Dried lavender flowers
Just remembering the splendid lavender plant immediately reminds us of its characteristic aroma. Not only that: its intense purple color reminds us of the image of the endless fields of Provence, the southern part of France, where its cultivation is intensive. It seems to see a sea with violet waves against an intense blue lacquered sky. Even our breathing, only to imagine lavender, becomes more open, calm; we feel healthier and, once again, we promise to plant a bush in our garden or just a pot on the balcony. You can't help it. This flower, for its innumerable qualities, as well as for its persistent scent that remains even when the flowers have dried out, has been in use with the ancient populations of the Mediterranean since ancient times: the first evidence has come to us from around 2,500 years ago, when Egyptians and Phoenicians used it to bandage and perfume their dead. Arabs and Romans immersed its dried flowers in the water of public toilets to perfume it and relax their limbs. The ear of the lavender flower was, and still is, considered a powerful amulet against the forces of evil; it is also said to be a talisman capable of recalling prosperity and fertility and, among the astral forces, it is combined with the astrological sign of Aries. The Greeks treated insomnia, back pain and preferred it for its calming abilities by hanging small bouquets on the ceiling of their homes in the form of aroma therapy. Lavender cultivation spread from the Greek islands of Hyires to Italy, France, Spain and then from there to England to the coast of North America.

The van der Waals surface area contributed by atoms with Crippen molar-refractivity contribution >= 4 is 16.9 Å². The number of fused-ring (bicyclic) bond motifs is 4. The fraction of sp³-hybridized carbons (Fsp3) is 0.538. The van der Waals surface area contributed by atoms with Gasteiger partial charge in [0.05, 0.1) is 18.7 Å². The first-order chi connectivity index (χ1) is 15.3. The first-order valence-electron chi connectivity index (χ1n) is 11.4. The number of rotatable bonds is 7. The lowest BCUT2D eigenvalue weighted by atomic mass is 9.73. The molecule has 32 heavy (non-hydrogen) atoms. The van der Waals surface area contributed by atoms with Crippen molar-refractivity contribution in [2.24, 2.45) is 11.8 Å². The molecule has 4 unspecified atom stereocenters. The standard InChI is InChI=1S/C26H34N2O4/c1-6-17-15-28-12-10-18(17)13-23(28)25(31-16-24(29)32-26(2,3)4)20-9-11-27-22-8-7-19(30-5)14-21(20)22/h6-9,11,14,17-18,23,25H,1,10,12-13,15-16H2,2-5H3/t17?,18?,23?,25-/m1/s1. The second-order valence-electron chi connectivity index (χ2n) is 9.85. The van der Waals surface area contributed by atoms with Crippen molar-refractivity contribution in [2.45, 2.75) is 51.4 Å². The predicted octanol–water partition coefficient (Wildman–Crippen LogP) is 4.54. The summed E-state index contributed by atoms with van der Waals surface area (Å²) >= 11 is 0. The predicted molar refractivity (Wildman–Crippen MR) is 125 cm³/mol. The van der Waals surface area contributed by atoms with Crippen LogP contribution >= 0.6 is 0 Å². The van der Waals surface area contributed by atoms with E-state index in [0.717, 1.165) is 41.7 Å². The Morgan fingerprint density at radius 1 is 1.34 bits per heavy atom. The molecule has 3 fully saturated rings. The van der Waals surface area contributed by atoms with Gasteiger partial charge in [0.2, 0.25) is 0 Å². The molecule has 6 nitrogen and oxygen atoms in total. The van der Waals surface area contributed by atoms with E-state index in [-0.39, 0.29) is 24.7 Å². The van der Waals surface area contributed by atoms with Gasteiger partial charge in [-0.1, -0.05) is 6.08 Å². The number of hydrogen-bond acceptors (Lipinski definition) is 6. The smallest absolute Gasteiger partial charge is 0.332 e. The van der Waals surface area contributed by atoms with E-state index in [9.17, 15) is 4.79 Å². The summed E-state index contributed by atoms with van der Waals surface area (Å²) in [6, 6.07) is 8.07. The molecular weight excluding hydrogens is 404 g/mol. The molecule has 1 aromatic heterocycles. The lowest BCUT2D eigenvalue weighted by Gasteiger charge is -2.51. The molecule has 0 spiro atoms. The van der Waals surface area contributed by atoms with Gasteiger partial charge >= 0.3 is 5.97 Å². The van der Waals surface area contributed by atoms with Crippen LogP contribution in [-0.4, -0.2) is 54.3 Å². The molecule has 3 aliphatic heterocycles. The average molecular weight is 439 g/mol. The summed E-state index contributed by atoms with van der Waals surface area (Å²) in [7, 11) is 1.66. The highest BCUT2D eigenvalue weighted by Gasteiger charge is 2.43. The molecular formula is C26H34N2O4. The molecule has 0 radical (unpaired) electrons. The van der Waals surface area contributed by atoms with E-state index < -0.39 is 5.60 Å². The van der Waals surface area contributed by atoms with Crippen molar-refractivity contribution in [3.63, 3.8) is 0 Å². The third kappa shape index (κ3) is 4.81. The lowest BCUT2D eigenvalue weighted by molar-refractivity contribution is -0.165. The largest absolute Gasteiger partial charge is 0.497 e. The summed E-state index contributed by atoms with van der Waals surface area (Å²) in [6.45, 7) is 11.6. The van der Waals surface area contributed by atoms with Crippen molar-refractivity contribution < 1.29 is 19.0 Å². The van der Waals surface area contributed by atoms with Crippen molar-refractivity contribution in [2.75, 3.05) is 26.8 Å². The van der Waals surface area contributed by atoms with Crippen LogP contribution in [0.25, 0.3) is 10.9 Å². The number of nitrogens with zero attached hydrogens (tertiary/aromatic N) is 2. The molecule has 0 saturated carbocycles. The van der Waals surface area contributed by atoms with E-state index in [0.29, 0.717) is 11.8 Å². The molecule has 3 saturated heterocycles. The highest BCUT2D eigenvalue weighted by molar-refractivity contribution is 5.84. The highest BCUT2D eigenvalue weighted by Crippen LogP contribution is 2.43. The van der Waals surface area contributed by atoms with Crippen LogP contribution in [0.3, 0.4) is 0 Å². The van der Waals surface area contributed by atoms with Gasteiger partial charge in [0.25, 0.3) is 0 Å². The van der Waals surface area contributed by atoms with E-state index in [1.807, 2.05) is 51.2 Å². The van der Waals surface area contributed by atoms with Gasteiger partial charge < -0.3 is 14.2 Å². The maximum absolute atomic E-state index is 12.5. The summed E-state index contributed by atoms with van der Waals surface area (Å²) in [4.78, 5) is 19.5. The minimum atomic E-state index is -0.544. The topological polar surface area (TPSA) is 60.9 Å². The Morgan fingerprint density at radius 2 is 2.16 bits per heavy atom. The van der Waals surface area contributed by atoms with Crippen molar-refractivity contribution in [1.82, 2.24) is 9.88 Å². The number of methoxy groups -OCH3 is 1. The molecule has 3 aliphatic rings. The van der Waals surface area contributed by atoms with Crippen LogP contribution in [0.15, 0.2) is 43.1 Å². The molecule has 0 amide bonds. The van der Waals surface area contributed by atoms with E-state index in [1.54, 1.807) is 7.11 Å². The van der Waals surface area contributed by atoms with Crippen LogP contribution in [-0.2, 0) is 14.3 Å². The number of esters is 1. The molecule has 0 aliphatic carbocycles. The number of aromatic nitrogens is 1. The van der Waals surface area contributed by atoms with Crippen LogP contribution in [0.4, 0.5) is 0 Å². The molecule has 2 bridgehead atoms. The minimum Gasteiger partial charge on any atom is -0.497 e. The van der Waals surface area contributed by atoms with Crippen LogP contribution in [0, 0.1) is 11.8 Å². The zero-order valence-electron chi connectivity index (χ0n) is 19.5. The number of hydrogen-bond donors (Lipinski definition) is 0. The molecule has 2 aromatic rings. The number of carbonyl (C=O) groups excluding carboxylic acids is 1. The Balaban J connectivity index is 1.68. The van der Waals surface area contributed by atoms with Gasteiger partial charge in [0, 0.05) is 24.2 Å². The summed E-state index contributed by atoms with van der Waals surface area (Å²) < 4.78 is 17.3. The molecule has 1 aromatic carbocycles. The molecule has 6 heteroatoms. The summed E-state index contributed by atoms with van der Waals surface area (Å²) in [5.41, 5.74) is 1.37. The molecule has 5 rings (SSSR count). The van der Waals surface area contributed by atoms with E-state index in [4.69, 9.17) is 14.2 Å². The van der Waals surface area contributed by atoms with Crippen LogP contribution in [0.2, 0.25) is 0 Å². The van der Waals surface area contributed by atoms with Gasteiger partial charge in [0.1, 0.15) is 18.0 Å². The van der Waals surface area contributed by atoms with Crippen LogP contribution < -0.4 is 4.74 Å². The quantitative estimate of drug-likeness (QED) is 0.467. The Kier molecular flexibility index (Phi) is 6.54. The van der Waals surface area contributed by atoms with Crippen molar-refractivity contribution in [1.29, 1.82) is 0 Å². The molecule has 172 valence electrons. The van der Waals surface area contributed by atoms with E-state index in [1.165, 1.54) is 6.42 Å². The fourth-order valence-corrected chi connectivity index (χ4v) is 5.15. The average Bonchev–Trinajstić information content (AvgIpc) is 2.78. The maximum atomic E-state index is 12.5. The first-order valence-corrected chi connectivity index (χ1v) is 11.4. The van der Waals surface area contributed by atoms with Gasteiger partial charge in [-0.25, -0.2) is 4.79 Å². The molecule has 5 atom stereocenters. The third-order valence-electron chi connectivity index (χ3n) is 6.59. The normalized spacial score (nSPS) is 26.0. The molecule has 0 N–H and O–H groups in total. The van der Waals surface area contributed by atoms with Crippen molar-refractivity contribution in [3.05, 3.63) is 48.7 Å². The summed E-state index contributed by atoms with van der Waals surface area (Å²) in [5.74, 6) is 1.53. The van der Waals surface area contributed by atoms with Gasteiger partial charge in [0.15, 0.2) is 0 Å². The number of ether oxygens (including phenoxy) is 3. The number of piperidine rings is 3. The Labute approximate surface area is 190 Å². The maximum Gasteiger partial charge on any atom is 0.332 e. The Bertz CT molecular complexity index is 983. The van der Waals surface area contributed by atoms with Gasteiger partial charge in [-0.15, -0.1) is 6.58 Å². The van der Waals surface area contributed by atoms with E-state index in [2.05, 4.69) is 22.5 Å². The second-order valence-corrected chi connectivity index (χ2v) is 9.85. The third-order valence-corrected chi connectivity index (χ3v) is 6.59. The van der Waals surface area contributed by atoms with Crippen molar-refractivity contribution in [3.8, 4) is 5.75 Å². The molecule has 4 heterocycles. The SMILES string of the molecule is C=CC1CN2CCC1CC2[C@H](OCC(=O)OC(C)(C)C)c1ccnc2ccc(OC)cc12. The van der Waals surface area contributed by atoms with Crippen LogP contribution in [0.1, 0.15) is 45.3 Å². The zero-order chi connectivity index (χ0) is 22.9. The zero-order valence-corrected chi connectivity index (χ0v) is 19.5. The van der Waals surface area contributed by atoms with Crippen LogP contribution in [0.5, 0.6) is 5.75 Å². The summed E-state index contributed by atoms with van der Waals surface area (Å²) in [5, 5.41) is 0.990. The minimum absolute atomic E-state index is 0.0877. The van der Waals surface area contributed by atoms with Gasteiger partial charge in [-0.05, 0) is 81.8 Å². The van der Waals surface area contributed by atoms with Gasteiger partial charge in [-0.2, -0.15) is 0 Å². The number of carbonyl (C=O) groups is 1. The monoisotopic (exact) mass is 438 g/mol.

Curiosity of the past
From Great Britain rumors reach us that Queen Elizabeth I liked lavender so much that it was preserved in bouquets full of perfume. She ordered that the flowers of this plant should never be missing on the royal table and ordered her gardeners to make sure that fresh lavender was available all year round. The Queen also drank a large amount of lavender tea to relieve her migraines and used it to perfume the body. Queen Victoria of England is also popular because in each of her rooms one could enjoy the scent of this ear: she used lavender to wash floors and furniture, freshen the air, and wanted to sprinkle it between the sheets. During the First World War, nurses bathed soldiers' wounds with compresses extracted from this plant. To this day, the French continue to bring the lambs to graze in the lavender fields, in this way their meat is more tender and fragrant.